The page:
Filing its second legal challenge against U.S. EPA in as many months, the state of Texas has appealed the agency's decision to veto a state program overseeing air pollution permits for more than 100 of the state's largest facilities.
Texas Attorney General Greg Abbott (R) filed the petition today with the 5th U.S. Circuit Court of Appeals, asking EPA to rethink its recent rejection of the Texas Commission on Environmental Quality's "flexible" permits program.
EPA sided last month with environmental groups that say the Flexible Permit Program (FPP) has led to dirtier air by setting emissions limits for entire facilities rather than each individual source. The agency formally disapproved the program after 16 years without a verdict, drawing criticism from industry groups that have operated under the permits for years (E&ENews PM, June 30).
In a statement today, Abbott said the program allowed large facilities to achieve reductions in the most cost-effective way. The state has reduced ozone by 22 percent and levels of nitrogen oxides by 46 percent since 2000, outpacing national figures.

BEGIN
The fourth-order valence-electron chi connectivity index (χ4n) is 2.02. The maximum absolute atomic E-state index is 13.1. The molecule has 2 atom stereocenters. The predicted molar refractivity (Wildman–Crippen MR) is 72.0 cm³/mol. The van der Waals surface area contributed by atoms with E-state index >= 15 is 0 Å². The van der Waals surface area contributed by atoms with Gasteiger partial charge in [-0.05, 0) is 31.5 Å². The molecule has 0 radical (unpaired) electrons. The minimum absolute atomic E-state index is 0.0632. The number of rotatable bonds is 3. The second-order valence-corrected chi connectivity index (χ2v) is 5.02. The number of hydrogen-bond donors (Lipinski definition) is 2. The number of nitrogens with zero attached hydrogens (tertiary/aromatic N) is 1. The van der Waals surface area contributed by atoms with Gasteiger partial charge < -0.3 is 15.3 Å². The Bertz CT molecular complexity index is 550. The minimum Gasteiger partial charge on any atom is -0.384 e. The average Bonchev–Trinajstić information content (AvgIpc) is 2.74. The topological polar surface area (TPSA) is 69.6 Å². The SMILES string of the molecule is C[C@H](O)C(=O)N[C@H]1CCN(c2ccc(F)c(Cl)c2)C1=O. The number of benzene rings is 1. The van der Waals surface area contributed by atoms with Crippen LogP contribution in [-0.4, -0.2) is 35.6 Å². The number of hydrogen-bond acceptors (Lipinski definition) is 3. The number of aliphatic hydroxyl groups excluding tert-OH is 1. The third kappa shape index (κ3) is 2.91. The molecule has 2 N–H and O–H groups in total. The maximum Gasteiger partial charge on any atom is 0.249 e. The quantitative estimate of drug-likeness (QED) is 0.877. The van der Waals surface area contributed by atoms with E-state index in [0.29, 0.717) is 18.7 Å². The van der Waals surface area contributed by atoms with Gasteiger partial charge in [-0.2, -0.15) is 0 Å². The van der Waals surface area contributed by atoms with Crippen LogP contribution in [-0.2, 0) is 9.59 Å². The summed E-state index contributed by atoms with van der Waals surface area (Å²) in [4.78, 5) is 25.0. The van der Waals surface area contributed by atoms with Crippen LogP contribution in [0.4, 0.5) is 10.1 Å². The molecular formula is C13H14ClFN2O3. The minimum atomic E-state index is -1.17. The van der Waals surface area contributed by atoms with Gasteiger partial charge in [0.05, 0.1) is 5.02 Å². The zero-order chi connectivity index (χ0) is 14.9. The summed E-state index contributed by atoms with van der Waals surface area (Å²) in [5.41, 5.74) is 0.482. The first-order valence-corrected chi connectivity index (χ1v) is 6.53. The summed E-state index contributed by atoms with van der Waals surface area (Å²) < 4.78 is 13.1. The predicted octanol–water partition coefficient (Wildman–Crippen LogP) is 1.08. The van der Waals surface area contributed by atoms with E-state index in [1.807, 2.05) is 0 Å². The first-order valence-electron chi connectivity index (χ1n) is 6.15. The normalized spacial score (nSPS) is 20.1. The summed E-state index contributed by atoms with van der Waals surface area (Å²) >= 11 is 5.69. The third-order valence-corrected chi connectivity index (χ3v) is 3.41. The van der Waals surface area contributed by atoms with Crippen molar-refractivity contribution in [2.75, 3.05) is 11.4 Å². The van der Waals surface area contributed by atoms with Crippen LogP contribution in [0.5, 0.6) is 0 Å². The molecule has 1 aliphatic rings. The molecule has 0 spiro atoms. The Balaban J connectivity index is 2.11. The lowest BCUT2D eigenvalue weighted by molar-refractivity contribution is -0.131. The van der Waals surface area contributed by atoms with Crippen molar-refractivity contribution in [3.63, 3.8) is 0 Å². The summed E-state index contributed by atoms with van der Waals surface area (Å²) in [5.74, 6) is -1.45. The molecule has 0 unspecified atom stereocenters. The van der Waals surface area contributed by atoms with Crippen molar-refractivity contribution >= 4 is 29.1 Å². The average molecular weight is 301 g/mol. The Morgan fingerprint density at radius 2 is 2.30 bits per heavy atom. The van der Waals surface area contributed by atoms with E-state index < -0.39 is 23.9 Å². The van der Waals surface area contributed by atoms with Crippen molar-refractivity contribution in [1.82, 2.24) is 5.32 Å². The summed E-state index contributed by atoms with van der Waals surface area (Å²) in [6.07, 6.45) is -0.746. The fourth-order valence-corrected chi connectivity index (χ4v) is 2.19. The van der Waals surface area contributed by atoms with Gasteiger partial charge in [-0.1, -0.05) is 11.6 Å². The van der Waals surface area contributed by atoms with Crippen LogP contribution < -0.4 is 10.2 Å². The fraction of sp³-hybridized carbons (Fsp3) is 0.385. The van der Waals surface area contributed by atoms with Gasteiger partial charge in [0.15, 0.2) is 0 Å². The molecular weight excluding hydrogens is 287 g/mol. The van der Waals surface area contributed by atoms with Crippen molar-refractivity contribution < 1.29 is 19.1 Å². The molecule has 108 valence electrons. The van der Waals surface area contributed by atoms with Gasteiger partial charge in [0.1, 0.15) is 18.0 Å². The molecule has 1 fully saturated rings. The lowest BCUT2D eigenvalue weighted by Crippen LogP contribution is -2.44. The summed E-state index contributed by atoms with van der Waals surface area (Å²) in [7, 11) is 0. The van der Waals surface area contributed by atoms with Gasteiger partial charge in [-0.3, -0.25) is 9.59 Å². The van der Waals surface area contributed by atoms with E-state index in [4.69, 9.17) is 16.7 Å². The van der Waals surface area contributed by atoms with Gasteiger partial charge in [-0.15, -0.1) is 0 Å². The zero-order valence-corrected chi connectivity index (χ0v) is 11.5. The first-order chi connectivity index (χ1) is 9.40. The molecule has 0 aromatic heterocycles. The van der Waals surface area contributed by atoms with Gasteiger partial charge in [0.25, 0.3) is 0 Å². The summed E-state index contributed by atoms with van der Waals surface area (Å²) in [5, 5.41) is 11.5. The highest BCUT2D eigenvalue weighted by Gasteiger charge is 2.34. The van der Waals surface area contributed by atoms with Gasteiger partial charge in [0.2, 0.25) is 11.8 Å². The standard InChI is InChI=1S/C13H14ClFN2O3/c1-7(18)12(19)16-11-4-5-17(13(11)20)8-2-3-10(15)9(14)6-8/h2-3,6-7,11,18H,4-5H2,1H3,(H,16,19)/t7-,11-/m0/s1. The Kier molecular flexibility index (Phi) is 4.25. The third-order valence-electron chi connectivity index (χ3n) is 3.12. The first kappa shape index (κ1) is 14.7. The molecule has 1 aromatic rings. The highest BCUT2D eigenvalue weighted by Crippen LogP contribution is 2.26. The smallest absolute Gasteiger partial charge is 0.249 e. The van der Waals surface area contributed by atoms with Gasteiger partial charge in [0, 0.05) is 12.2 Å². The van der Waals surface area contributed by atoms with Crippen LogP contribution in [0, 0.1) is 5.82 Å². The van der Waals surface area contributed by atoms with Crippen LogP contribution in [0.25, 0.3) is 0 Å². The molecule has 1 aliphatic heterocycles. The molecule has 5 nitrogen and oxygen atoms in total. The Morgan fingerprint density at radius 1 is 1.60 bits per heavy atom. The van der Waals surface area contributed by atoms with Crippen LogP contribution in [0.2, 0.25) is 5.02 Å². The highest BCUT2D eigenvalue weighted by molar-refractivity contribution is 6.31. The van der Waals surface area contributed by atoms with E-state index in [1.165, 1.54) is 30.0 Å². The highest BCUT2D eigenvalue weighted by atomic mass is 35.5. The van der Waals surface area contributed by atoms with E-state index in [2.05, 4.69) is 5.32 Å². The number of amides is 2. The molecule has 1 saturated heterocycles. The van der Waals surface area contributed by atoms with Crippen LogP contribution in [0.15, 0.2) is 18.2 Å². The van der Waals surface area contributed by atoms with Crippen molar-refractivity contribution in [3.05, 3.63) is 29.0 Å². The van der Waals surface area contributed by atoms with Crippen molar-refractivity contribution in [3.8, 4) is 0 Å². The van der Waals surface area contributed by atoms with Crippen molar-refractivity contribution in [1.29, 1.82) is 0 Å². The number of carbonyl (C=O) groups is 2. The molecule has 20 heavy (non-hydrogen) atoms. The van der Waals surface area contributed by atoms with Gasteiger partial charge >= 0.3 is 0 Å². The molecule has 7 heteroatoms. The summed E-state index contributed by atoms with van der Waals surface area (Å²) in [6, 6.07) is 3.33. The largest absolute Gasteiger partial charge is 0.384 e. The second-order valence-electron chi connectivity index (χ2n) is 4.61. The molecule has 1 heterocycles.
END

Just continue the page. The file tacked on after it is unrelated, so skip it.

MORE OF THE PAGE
"The net effect is greater regulatory efficiency, well-controlled facilities, and significant reductions in air emissions," the petition says. "In short, Texas' FPP improves air quality while helping regulators and regulated entities operate more efficiently."
Abbott has already challenged EPA's rejection of the state's "qualified facilities" program, which lets plants avoid requirements such as public review when they modify their plants (Greenwire, June 15).
The new challenge was applauded by Texas Gov. Rick Perry (R), who has highlighted the dispute in his re-election campaign by describing it as an example of overreach by the federal government.
"Texas has achieved greater improvements in air quality than the nation as a whole since 2000 through our use of incentives and innovation," Perry said today. "Instead of worrying about cleaner air, the EPA seems intent upon putting the jobs of tens of thousands of hardworking Texans at risk, mainly so the EPA can impose a system it says will be easier for Washington bureaucrats to understand."
Click here to read the petition.
Correction: The legal challenge to Texas' permit program was filed in the 5th U.S. Circuit Court of Appeals, not the 6th Circuit, as an earlier version stated.